Though he may be styled as a maverick, Beck Hansen has stuck to a pretty predictable routine in the decade since Odelay. He releases a hip-hop/pop/blues romp, produced by the Dust Brothers, showcasing his post-modern hipster schtick. Then he follows it up with a faintly ethereal, largely straight-faced singer-songwriter album, helmed by Nigel Godrich. Fine records all, but a little formulaic.
Beck’s ninth album represents a twist, of sorts. As the schedule dictates, Godrich is on duty (The Dust Brothers having handled last year’s Guero). But instead of muted introspection, The Information finds Godrich complicit in one of Beck’s elaborate party projects. Stickers allow you to design the sleeve. Daft, cute, lo-fi videos for every track come on a bonus DVD. Puppets dance at the accompanying gigs. As for the music, the first half-dozen songs are terrific, and suggest Godrich has introduced Beck to a crateful of British music he’d hitherto ignored. The glittering synth-pomp of Simple Minds’ “New Gold Dream” is invoked by “Soldier Jane”, while “Loaded”-era Primal Scream are manifest on “Cellphone’s Dead” and “Strange Apparition”. Spooks from old Warp records squelch and hiss in the background throughout.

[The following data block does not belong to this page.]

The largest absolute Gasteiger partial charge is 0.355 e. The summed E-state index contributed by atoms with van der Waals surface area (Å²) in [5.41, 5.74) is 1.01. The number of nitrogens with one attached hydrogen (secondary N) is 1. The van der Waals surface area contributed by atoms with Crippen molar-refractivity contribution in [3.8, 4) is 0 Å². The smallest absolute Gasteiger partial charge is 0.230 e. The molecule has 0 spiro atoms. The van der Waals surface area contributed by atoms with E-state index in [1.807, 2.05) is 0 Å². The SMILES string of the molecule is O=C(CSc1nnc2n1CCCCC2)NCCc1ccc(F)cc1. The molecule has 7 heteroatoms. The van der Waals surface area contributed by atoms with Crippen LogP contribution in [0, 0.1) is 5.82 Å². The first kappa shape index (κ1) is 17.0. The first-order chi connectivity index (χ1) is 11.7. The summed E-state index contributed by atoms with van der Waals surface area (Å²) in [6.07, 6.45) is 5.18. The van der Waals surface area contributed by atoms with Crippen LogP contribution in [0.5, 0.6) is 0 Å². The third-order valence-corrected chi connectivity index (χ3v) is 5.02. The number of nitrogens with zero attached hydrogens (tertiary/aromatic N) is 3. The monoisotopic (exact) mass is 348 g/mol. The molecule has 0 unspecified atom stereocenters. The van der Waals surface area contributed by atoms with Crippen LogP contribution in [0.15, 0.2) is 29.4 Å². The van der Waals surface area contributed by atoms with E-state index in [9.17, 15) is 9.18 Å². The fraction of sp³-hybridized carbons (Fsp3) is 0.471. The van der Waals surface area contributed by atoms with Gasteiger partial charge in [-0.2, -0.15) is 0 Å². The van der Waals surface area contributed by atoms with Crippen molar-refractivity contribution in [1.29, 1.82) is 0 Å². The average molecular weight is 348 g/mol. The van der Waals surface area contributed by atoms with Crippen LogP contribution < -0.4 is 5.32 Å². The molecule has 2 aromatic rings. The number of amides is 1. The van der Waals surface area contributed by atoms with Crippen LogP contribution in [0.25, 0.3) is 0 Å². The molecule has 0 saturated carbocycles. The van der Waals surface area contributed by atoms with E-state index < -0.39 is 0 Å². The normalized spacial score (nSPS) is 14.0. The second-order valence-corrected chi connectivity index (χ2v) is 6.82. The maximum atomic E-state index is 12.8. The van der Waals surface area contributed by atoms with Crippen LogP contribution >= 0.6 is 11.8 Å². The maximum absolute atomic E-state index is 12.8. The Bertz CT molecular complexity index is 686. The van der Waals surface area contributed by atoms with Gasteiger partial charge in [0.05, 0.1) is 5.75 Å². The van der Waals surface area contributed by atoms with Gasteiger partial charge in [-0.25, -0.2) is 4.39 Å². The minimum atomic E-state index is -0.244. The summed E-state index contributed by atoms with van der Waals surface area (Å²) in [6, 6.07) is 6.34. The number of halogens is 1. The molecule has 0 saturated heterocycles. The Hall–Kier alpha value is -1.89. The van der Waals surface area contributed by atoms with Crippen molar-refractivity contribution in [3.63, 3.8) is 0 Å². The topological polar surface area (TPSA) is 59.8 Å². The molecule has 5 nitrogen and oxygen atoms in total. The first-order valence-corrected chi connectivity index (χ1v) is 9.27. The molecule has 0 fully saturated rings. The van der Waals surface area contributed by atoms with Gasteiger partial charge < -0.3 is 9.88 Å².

Over 17 tracks, however, something more compromised emerges – a spacey, live reconfiguring of Odelay’s sample-heavy sound. As Radiohead can testify, Godrich’s precise, airless style can add other-worldly gravitas to a conventional rock song. But another former client, Stephen Malkmus, described his work on Pavement’s Terror Twilight as putting “Nigel Godrich swooshing” all over it. Similarly, The Information often feels hygienised and missing some grit: the clanking metal percussion for “1000 BPM” is unencumbered by rust; the harmonica on “Dark Star” tastes resolutely spittle-free.
There are plenty of good things here, but there’s also a sense of artist and producer (and Godrich’s presence sometimes overwhelms even Beck) operating in default mode. Only “Horrible Fanfare/Landslide/Exoskeleton” totally fulfils the promise of risk-taking: a 12-minute sprawl that takes in ambient jams, disruptive electric guitar, shades of Serge Gainsbourg and Boards Of Canada, the shipping forecast, a conversation between Spike Jonze and Dave Eggers, and an edginess that breaks up the prevailing sheen.
“There’s a light beaming through the galaxy, telling you everything’s gonna be OK,” Beck claims on “Motorcade”. Once, we’d have taken it as fabulist irony. Now, the thought occurs that it may be Scientologist rhetoric. It’s a paradox that could usher in a tricky and interesting phase of Beck’s career: how best to resolve the realities of his life with the flippancy of his best art?
By John Mulvey